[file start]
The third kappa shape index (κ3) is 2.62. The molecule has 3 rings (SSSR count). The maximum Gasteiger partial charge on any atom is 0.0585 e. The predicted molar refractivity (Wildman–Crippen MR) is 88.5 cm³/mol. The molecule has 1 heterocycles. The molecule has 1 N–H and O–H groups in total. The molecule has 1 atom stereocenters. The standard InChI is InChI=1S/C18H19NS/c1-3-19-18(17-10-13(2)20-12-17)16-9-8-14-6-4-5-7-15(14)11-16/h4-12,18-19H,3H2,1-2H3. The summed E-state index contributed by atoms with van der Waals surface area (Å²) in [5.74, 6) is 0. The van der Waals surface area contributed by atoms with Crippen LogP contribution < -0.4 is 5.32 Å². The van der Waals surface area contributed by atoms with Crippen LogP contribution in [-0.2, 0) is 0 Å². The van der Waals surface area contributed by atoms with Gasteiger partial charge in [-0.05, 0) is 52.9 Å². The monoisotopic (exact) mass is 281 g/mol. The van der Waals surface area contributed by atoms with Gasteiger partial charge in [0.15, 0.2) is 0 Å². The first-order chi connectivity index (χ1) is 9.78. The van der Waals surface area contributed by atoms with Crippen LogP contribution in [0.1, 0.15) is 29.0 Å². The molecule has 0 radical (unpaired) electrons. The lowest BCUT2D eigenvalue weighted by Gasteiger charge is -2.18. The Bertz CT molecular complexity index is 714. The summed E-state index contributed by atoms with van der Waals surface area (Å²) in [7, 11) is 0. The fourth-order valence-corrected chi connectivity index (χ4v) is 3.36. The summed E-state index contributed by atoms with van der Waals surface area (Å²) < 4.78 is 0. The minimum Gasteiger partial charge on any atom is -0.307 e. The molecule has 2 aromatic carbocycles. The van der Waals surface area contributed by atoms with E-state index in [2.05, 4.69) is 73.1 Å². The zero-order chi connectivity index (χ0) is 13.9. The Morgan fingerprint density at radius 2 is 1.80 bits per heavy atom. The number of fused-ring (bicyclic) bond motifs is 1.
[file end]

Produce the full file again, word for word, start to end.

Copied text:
The third kappa shape index (κ3) is 2.62. The molecule has 3 rings (SSSR count). The maximum Gasteiger partial charge on any atom is 0.0585 e. The predicted molar refractivity (Wildman–Crippen MR) is 88.5 cm³/mol. The molecule has 1 heterocycles. The molecule has 1 N–H and O–H groups in total. The molecule has 1 atom stereocenters. The standard InChI is InChI=1S/C18H19NS/c1-3-19-18(17-10-13(2)20-12-17)16-9-8-14-6-4-5-7-15(14)11-16/h4-12,18-19H,3H2,1-2H3. The summed E-state index contributed by atoms with van der Waals surface area (Å²) in [5.74, 6) is 0. The van der Waals surface area contributed by atoms with Crippen LogP contribution < -0.4 is 5.32 Å². The van der Waals surface area contributed by atoms with Crippen LogP contribution in [-0.2, 0) is 0 Å². The van der Waals surface area contributed by atoms with Gasteiger partial charge in [-0.05, 0) is 52.9 Å². The monoisotopic (exact) mass is 281 g/mol. The van der Waals surface area contributed by atoms with Gasteiger partial charge in [0.15, 0.2) is 0 Å². The first-order chi connectivity index (χ1) is 9.78. The van der Waals surface area contributed by atoms with Crippen LogP contribution in [0.1, 0.15) is 29.0 Å². The molecule has 0 radical (unpaired) electrons. The lowest BCUT2D eigenvalue weighted by Gasteiger charge is -2.18. The Bertz CT molecular complexity index is 714. The summed E-state index contributed by atoms with van der Waals surface area (Å²) in [7, 11) is 0. The fourth-order valence-corrected chi connectivity index (χ4v) is 3.36. The summed E-state index contributed by atoms with van der Waals surface area (Å²) < 4.78 is 0. The minimum Gasteiger partial charge on any atom is -0.307 e. The molecule has 2 aromatic carbocycles. The van der Waals surface area contributed by atoms with E-state index in [2.05, 4.69) is 73.1 Å². The zero-order chi connectivity index (χ0) is 13.9. The Morgan fingerprint density at radius 2 is 1.80 bits per heavy atom. The number of fused-ring (bicyclic) bond motifs is 1.